Conjunctivitis is a common condition that causes redness and swelling of the thin layer of tissue that covers the front of the eye (conjunctiva). It is most common in babies older than three months. Older babies are likely to touch their eyes frequently, and are therefore more likely to catch the infection. The infection usually starts in one eye, and then spreads to the other.
Causes of Conjunctivitis
Conjunctivitis is most commonly caused by:
- Bacterial or viral infection – this is infective conjunctivitis
- Allergic reaction – allergens such as dust mites or pollen can cause allergic conjunctivitis
Symptoms of Conjunctivitis
The symptoms can last anywhere from two days to three weeks. Common symptoms of this condition include:
- Redness of the eye
- Swelling of the eye
- Watering of the eye
- Sticky coating on eyelashes
- Eyelids stuck together upon waking
Conjunctivitis can usually be managed effectively from home, although in some cases antibiotics may be necessary. To manage this condition at home, you should:
- Bathe the eyes – use warm water and cotton wool to remove any crusting from around your baby’s eyes. Start at the centre of the eye, and work outwards. Use a separate piece of cotton wool for each eye. Wash your hands thoroughly before and after. You should bathe your baby’s eyes a couple of times each day.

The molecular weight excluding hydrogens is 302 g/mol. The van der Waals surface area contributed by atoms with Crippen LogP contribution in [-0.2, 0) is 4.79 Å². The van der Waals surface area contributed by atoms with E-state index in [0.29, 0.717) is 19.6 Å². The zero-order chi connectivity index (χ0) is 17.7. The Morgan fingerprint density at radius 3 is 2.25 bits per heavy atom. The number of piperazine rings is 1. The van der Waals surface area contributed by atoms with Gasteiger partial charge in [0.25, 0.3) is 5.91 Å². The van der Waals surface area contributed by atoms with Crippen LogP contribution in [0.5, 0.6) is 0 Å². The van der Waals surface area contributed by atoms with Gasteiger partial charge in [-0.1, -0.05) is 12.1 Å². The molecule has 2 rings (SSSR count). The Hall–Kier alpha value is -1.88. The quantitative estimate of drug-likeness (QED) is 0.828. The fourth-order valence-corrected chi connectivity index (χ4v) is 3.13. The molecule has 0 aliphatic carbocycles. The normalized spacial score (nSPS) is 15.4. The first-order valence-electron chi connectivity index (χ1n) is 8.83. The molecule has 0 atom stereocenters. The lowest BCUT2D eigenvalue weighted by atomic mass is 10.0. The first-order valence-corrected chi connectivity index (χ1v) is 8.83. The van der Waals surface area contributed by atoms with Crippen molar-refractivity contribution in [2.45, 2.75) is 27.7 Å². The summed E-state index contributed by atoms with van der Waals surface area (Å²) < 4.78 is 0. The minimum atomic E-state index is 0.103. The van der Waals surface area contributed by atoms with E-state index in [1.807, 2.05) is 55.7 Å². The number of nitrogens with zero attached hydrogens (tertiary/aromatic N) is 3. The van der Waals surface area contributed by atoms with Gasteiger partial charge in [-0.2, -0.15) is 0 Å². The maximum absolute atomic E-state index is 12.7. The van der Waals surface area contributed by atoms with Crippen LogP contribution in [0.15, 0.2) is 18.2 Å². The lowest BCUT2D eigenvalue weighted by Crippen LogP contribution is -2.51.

- Use over the counter eye-drops – ask your pharmacist to recommend some eye-drops that are safe to use on babies. Follow the product advice concerning dosage and usage for your baby.
If you haven’t seen an improvement in 48 hours, or if your baby seems to be in a lot of discomfort, you should speak to your doctor. Your doctor may be able to prescribe some antibiotic eye-drops.
If your baby is less than one month old, you should see your doctor immediately. Conjunctivitis in a newborn can be a symptom of a more serious condition such as chlamydia.
Is Conjunctivitis Contagious?
Infective conjunctivitis is highly contagious. You should take the following precautions to prevent a family-wide outbreak:
- Allocate a towel for the baby, and make sure no-one else uses it. Wash it at a high temperature.
- Wash your hands before and after bathing your baby’s eye.
- Ensure the whole family washes their hands frequently throughout the day.
Allergic conjunctivitis appears almost immediately after the baby’s exposure to the allergen. You should speak to your healthcare provider if you think your baby has allergic conjunctivitis.
You should contact your doctor if:
- Your baby has a fever or an earache
- Your baby’s eyes are stuck together in the morning
- The area surrounding your baby’s eyes is red
- There has been a trauma to the eye